I have a friend who once was Catholic. She has since fallen away from the faith and considers herself atheist. She sometimes drops by this blog to chime in (through Facebook or e-mail threads) on current Church events that she hears about through mainstream media.
In all honesty, I think she just hears God calling her name now and again. :)
Anyway, she asked me a question and gave me permission to expound within the blog itself. Considering her tendency to only talk about things like abortion, the death penalty or women priests (sidestepping the child-abuse scandal), I was REALLY surprised to hear a question about the rosary spill out of her.
"Why do you talk about Mary and the rosary so much?"
Cue big cheesy grin.
My immediate response was, "Because I love them."
She responded with "Why?"
I took a moment. This friend, let's call her Lily, views the Blessed Mother, Jesus and pretty much all saints / religious figures as akin to Santa Claus. At one point in history, they probably existed in some form, but they've long since died and their legends morphed them into something very different from who they originally were.
Thus, her question of "Why?" is not a surprise. Even with her Catholic upbringing, she does not view the Communion of Saints possible. Thus, veneration of, or prayers to, spirits / souls is pointless. After all, wouldn't my time be much better spent serving others in a positive way?
So to answer her question, I needed to lay some groundwork.
First, I asked her ideas on what happens to a person upon death. Is death final?
She affirmed that was her belief. Upon death, we go in a box in the ground and that's that.
I asked if she was open to the possibility of a soul. She granted me an open mind and said there could very well be a soul that goes somewhere, but she simply doubted it.
A seed is all I need, baby.
Since my belief obviously sides with souls and an after-life, I logically hold that those who have died before me are living this "after-life." Those who lived exemplary lives, like the Blessed Mother and favored saints, are in Heaven. Those who didn't, well, we've got Purgatory and Hell.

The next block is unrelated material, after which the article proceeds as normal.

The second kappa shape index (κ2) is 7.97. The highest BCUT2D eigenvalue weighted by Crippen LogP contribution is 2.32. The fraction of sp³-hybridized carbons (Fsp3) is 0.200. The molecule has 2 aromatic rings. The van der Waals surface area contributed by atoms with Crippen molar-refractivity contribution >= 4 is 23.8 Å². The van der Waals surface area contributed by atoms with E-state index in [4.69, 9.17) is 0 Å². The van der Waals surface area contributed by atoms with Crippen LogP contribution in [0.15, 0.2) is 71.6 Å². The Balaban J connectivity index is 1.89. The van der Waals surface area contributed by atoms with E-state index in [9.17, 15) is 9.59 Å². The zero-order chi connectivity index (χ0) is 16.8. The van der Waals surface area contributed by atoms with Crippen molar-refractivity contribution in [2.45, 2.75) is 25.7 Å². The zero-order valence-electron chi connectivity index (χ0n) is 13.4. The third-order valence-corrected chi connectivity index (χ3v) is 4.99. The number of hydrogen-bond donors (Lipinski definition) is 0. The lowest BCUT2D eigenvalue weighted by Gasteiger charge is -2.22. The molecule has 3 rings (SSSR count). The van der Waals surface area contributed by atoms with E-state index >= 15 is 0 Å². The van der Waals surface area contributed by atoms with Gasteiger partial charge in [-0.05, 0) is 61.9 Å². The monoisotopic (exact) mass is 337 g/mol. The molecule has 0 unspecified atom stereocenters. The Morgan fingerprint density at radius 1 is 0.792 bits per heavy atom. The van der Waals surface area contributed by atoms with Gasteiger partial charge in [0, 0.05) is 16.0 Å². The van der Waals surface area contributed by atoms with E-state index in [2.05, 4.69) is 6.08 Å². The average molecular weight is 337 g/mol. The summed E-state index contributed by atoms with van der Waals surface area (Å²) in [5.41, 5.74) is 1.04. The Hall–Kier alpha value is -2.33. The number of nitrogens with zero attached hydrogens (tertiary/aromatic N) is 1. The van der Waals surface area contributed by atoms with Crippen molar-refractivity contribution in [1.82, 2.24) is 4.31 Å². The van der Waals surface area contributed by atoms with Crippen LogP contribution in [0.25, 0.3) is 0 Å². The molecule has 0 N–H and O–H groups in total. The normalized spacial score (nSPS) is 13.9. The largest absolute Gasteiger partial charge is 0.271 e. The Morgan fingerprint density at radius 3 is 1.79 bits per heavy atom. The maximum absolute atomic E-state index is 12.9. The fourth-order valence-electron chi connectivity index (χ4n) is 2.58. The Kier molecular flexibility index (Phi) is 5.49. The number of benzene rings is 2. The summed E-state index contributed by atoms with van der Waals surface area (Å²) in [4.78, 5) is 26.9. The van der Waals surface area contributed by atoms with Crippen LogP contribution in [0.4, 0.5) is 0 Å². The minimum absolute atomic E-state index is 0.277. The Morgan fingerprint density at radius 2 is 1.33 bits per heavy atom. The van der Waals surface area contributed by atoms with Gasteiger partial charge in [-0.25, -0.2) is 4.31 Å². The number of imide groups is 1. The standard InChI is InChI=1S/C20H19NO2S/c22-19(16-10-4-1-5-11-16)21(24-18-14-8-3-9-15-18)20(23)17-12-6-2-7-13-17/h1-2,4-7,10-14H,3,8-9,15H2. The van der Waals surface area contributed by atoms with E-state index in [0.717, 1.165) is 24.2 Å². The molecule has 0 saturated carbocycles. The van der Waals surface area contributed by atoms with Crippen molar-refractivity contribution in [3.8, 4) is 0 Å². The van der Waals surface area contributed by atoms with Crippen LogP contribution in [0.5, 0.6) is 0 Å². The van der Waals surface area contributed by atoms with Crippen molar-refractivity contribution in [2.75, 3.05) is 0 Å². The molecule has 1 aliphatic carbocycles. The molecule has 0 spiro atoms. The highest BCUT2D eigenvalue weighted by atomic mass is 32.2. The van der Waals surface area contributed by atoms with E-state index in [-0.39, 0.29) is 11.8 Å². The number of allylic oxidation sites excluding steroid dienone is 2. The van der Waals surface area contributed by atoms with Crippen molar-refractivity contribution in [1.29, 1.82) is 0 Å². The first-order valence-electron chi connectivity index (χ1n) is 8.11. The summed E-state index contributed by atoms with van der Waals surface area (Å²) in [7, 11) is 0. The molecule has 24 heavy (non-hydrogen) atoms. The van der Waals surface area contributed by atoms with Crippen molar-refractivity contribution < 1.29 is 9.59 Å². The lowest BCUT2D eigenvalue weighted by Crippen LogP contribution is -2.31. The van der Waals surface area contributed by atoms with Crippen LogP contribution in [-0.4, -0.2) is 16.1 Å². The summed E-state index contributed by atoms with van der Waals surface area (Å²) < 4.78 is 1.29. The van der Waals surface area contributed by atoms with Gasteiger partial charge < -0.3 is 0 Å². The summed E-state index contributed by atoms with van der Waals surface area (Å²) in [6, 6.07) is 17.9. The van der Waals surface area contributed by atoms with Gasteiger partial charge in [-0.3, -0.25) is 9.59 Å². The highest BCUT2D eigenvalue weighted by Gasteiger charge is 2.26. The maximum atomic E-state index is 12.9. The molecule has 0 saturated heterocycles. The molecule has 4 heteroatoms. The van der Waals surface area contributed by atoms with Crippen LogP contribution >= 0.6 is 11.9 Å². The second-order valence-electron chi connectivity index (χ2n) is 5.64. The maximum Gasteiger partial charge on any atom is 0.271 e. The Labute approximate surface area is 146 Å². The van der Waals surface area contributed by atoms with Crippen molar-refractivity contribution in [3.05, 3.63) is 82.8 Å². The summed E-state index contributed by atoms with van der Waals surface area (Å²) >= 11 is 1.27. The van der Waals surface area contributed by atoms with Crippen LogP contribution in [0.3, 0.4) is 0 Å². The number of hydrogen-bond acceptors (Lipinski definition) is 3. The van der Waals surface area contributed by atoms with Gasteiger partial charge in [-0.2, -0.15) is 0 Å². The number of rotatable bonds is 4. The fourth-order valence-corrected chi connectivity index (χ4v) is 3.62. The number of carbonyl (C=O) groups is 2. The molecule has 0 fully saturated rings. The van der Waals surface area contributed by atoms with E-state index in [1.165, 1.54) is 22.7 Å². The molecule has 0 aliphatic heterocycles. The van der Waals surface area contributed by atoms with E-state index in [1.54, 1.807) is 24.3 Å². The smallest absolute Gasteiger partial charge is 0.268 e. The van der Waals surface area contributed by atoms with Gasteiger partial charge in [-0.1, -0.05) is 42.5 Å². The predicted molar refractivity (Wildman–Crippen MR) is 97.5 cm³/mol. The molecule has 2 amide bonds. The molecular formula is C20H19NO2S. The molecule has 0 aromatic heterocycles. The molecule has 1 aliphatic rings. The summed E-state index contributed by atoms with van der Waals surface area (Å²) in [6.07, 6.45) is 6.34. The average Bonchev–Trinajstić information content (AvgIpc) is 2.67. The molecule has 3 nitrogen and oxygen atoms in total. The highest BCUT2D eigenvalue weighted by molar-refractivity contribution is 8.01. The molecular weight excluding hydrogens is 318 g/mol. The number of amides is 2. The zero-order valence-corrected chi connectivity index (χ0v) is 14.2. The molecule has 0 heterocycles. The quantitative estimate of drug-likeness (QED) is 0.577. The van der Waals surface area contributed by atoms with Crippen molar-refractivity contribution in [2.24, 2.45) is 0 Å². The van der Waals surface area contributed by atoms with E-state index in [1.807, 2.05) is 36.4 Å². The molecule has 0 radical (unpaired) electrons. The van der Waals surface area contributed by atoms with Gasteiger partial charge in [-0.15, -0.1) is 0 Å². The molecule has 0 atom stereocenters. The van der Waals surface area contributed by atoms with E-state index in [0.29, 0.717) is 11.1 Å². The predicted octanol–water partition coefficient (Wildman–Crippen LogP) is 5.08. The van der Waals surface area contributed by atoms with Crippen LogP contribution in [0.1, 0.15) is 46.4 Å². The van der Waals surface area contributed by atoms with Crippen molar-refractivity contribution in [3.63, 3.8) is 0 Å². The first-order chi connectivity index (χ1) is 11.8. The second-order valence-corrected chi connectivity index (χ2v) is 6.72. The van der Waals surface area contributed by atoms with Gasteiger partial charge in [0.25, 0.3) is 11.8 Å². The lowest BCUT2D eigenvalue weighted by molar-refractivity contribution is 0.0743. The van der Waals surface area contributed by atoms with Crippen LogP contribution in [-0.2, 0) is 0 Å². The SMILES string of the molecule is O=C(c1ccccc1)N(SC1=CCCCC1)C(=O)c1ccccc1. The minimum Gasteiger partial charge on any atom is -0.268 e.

Obviously, since Heaven is where us Catholics believe Jesus to be, that's where we, too, want to go. The truest example of a Heaven-bound soul is the Blessed Mother. Thus, if I wanted to be sure I got to Heaven, I'd go ahead and follow her example. Much like an amateur poker player might study up on Chris Ferguson, Phil Hellmuth or Dan Negreanu, us Catholics like to look to study up on the best of the best. Who better to follow than the Mother of Jesus, herself... the one we believe to be Queen of Heaven?
The rosary is an in-depth study of Our Lady. As I've said before, the rosary is the Photo Album of Christ. It is also the photo album of Our Lady. Though not depicted in each decade, she is spiritually present in each and every frame. Thus, in praying the rosary and going over the details of how Our Lady responded to these challenges and blessings, we come to understand how we, too, should respond to challenges and blessings.
So to answer the question, "Why do I love them?" I answer this:
I love Our Lady because she is a living part of the Communion of Saints who actively works to restore my inheritance with Christ in Heaven. Through her the gift of Salvation (Jesus) came into being, and through her I have the most perfect example of how to get my soul into Heaven. The Rosary, gifted to us by Our Lady, is a picture-map to Heaven. It is the most simplistic tool we have that directs us on how to enter Heaven. How could I not love that which teaches me so much? How could I not love the person who grants me so much?
Plus, she's so darn sweet. What is there not to love about her? :)
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